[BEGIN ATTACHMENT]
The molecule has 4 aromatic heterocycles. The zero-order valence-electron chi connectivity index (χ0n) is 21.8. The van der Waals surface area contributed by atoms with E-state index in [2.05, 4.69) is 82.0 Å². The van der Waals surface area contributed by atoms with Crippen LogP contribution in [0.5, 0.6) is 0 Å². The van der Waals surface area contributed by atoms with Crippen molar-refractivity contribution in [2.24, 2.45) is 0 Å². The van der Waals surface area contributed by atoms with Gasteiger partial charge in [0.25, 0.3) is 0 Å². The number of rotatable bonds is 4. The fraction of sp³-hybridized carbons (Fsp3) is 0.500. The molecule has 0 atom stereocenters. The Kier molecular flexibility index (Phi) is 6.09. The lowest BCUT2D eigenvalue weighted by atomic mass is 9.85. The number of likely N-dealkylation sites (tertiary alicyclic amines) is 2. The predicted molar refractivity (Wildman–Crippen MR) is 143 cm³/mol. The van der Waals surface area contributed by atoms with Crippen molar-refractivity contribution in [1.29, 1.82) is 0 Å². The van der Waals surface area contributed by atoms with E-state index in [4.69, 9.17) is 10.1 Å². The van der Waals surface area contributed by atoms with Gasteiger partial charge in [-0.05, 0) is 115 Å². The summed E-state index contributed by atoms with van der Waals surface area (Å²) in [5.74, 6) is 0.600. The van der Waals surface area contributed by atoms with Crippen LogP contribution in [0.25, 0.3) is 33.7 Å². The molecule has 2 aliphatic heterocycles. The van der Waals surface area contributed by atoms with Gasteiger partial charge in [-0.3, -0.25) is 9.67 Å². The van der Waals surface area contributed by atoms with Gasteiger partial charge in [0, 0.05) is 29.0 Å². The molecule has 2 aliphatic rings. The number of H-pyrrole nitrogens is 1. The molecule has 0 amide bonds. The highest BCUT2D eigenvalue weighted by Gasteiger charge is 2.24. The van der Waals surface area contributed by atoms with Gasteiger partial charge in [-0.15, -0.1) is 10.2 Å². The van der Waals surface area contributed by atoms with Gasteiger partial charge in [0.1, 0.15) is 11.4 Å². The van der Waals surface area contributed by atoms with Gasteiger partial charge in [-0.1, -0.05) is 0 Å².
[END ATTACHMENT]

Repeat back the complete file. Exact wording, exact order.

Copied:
The molecule has 4 aromatic heterocycles. The zero-order valence-electron chi connectivity index (χ0n) is 21.8. The van der Waals surface area contributed by atoms with E-state index in [2.05, 4.69) is 82.0 Å². The van der Waals surface area contributed by atoms with Crippen LogP contribution in [0.5, 0.6) is 0 Å². The van der Waals surface area contributed by atoms with Crippen molar-refractivity contribution in [2.24, 2.45) is 0 Å². The van der Waals surface area contributed by atoms with Gasteiger partial charge in [0.25, 0.3) is 0 Å². The number of rotatable bonds is 4. The fraction of sp³-hybridized carbons (Fsp3) is 0.500. The molecule has 0 atom stereocenters. The Kier molecular flexibility index (Phi) is 6.09. The lowest BCUT2D eigenvalue weighted by atomic mass is 9.85. The number of likely N-dealkylation sites (tertiary alicyclic amines) is 2. The predicted molar refractivity (Wildman–Crippen MR) is 143 cm³/mol. The van der Waals surface area contributed by atoms with Crippen molar-refractivity contribution in [1.29, 1.82) is 0 Å². The van der Waals surface area contributed by atoms with E-state index in [4.69, 9.17) is 10.1 Å². The van der Waals surface area contributed by atoms with Gasteiger partial charge in [-0.05, 0) is 115 Å². The summed E-state index contributed by atoms with van der Waals surface area (Å²) in [5.74, 6) is 0.600. The van der Waals surface area contributed by atoms with Crippen LogP contribution in [0.25, 0.3) is 33.7 Å². The molecule has 2 aliphatic heterocycles. The van der Waals surface area contributed by atoms with Gasteiger partial charge in [-0.3, -0.25) is 9.67 Å². The van der Waals surface area contributed by atoms with Gasteiger partial charge in [0, 0.05) is 29.0 Å². The molecule has 2 aliphatic rings. The number of H-pyrrole nitrogens is 1. The molecule has 0 amide bonds. The highest BCUT2D eigenvalue weighted by Gasteiger charge is 2.24. The van der Waals surface area contributed by atoms with Gasteiger partial charge in [-0.15, -0.1) is 10.2 Å². The van der Waals surface area contributed by atoms with Gasteiger partial charge in [0.1, 0.15) is 11.4 Å². The van der Waals surface area contributed by atoms with Gasteiger partial charge in [-0.1, -0.05) is 0 Å².